Mission Accomplished: Spain Strike Right Balance in Tahiti Test

Tim StannardContributor IJune 21, 2013

RIO DE JANEIRO, BRAZIL - JUNE 20:  Fernando Torres of Spain goes past Mickael Roche of Tahiti on his way to scoring his team's third goal during the FIFA Confederations Cup Brazil 2013 Group B match between Spain and Tahiti at the Maracana Stadium on June 20, 2013 in Rio de Janeiro, Brazil.  (Photo by Alexandre Loureiro/Getty Images)
Alexandre Loureiro/Getty Images

Let’s face it, taking out Tahiti in Thursday night’s Confederations Cup clash was never going to be the hardest part of the game for the World Champions. Not looking like mean-spirited, sandcastle-destroying bully boys during the encounter was the real business of the day in Brazil.  

Then again, Spain also had to make sure they did not patronize the team’s less illustrious opponents and fail to put on a dignified display in the Maracana match. La Seleccion did not want to look like a world-class goalkeeper who allows a ten-year-old to score a penalty past him in the name of charity and good will. 

Despite hitting double figures in the 10-0 victory over Tahiti, Vicente del Bosque’s side struck the right balance in this particular challenge. While plenty of chances were missed and Spain’s familiar hustling, bustling midfield was less vivacious than usual, the attacking play from Spain was nothing less than committed.

Although 10 changes were made from the previous win over Uruguay, players of the quality of David Silva, Juan Mata, David Villa and Javi Martinez can hardly be considered wet behind the ears substitutes. Indeed, the 11 started by the Spanish manager could possibly get the better of the supposed first-choice lineup over 90 minutes. 

Thursday’s selection of Spain’s finest took just five minutes to take the lead over Tahiti after an effort from Fernando Torres. In the end, the Chelsea striker finished with four goals, however the clash was a bit of a no-win situation for Torres. Scoring four is what should be expected from the striker, considering the chances created and the limited quality of the Tahiti defense. Had Torres scored anything less and the pointing and laughing from the Spanish homeland would not have been hard to find.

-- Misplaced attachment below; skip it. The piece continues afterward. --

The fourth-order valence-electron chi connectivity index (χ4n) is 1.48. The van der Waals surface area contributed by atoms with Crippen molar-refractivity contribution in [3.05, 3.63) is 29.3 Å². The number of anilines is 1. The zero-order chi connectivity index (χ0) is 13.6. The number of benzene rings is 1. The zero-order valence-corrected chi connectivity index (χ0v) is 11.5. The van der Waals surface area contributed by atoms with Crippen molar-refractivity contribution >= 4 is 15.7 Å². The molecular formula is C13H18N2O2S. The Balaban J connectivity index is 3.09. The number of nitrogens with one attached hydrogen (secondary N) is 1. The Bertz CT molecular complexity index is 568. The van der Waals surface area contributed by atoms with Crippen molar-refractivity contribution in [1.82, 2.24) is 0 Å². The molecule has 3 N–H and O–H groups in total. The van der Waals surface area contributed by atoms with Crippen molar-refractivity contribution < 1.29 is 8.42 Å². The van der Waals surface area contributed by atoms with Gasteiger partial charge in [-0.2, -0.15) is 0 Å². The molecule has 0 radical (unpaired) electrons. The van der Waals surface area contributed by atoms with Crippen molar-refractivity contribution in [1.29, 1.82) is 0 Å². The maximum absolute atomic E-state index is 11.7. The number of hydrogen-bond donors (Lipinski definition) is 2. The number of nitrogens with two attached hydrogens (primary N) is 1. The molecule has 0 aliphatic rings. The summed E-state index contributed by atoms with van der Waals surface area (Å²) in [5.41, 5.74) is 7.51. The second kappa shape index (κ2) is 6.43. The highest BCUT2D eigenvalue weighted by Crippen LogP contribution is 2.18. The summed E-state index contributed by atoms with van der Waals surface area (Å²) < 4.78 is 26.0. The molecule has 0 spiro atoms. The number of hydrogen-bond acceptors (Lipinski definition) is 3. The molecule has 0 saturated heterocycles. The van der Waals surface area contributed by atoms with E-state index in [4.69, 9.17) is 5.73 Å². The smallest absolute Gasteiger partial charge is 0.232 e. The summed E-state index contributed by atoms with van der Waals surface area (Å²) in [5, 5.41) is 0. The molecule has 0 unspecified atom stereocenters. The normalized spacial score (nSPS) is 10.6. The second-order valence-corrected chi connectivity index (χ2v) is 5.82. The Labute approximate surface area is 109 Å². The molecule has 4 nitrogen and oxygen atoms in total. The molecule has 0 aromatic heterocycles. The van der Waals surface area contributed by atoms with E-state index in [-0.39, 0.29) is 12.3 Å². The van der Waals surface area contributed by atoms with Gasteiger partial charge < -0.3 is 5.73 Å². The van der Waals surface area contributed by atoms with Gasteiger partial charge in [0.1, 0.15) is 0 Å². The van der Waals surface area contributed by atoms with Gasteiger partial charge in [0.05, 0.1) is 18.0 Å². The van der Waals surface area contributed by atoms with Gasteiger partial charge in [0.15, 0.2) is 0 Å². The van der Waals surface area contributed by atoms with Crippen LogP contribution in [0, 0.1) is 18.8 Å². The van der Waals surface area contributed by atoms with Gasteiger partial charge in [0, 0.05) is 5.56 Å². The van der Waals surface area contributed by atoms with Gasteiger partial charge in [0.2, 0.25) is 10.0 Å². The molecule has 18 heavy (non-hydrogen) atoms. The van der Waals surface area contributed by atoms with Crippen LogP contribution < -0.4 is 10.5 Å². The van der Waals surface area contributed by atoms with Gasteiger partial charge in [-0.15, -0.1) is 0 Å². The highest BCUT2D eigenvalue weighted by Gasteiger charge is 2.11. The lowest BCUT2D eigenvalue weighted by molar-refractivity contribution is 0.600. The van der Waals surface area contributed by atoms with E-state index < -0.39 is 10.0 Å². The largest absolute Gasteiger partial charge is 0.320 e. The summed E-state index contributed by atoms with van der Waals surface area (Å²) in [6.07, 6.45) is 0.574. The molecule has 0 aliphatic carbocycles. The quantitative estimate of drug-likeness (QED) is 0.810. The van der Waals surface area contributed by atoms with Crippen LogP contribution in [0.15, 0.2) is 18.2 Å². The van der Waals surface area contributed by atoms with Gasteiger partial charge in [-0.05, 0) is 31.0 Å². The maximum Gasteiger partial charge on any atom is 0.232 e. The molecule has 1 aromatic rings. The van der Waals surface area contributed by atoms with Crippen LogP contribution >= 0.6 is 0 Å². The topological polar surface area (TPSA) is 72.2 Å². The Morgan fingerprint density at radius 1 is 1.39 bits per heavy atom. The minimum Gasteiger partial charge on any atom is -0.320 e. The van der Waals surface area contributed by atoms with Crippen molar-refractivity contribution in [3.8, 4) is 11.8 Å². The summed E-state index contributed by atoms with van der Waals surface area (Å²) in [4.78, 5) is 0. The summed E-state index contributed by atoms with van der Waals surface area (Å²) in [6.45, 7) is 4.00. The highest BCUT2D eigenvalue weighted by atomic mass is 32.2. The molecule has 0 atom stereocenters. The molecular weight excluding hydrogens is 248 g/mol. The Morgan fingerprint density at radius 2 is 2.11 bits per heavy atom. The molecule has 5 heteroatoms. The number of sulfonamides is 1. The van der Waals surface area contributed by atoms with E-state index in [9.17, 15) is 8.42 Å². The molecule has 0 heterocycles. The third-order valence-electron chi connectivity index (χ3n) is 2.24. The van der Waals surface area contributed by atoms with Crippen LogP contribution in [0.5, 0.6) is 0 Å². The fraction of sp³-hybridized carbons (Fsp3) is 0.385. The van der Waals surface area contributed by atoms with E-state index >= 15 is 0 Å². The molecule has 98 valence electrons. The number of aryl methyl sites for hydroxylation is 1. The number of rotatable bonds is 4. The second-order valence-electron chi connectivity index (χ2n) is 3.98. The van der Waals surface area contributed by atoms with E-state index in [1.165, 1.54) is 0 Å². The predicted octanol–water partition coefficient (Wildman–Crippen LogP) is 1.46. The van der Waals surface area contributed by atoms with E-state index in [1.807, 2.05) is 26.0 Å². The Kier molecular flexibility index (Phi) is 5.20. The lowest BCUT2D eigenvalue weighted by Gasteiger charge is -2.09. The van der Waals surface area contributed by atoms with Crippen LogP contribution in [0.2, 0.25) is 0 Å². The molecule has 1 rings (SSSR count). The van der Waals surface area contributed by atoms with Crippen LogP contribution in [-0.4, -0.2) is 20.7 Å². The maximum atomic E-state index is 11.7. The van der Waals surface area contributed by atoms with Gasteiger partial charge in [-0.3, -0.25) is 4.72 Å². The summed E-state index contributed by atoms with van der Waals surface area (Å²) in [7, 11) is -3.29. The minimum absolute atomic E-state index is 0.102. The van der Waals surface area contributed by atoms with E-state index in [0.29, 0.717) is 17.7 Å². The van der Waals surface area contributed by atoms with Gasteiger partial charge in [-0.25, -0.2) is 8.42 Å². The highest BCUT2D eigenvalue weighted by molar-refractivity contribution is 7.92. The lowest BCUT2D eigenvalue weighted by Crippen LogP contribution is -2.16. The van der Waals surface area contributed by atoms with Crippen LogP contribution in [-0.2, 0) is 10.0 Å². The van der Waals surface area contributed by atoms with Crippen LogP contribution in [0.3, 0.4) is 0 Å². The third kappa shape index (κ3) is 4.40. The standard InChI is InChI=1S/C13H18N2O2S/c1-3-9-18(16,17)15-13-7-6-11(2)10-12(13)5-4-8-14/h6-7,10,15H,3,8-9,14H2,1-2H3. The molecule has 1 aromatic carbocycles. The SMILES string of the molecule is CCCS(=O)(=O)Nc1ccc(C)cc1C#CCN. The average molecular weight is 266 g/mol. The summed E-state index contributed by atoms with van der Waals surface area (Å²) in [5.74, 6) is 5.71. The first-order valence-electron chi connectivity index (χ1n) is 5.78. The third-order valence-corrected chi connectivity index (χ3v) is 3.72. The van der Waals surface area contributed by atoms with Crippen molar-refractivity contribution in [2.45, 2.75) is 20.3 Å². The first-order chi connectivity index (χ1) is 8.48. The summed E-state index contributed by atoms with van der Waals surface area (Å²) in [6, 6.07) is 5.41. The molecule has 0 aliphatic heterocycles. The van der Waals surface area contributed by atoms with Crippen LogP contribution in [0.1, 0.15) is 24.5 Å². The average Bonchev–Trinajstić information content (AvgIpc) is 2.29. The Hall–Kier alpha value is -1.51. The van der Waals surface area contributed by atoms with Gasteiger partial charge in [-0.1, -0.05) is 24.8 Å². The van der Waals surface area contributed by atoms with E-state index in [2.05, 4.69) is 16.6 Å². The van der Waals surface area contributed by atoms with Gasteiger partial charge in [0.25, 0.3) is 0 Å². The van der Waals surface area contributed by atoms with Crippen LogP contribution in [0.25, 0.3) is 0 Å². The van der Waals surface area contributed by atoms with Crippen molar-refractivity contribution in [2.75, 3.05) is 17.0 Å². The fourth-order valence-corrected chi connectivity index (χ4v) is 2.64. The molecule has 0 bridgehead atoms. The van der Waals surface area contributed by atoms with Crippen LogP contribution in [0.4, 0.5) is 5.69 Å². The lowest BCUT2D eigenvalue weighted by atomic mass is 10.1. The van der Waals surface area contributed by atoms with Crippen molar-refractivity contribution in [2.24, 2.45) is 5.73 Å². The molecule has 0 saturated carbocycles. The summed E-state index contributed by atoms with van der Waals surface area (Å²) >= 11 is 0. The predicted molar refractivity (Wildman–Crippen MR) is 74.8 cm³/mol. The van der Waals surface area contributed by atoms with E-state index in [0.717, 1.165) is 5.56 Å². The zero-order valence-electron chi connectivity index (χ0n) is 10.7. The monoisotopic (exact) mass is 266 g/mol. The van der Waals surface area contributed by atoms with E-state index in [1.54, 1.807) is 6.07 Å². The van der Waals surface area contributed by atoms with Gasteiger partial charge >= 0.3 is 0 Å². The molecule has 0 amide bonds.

Instead, Torres was a focused and professional figure but also showed a number of human touches in consoling and supporting opposition goalkeeper, Roche. Speaking to journalists after the match, the Chelsea man praised the spirit of the Pacific Islanders. “They are happy people and I really enjoyed seeing them smiling and enjoying themselves until the last minute,” said Torres on a game that rarely required the Spanish to get out of first gear.

In footballing terms, Spain’s victory revealed nothing at all except confirming the notion that the World Champions are a finer side than the best offered up by an island in the Pacific ocean. However, the completion of the contest saw a number of mini milestones achieved by Del Bosque’s side. Spain struck the right balance in the manner of the victory, and showed excellent sportsmanship before, during and after the encounter. 

The game also saw the completion what can be considered the joke element of the Confederations Cup. It was the clash that had taxi drivers all over the land tutting the word “Tahiti” in a less than appreciative manner and wondering if the entire footballing jamboree in Brazil was not a giant waste of time. 

Spain’s next match against Nigeria will be a considerably meatier affair to be followed potentially by the knockout stages. For the moment though, it is a bit of a sigh of relief in Spain that paradise lost in the end and everything else on the night went to plan.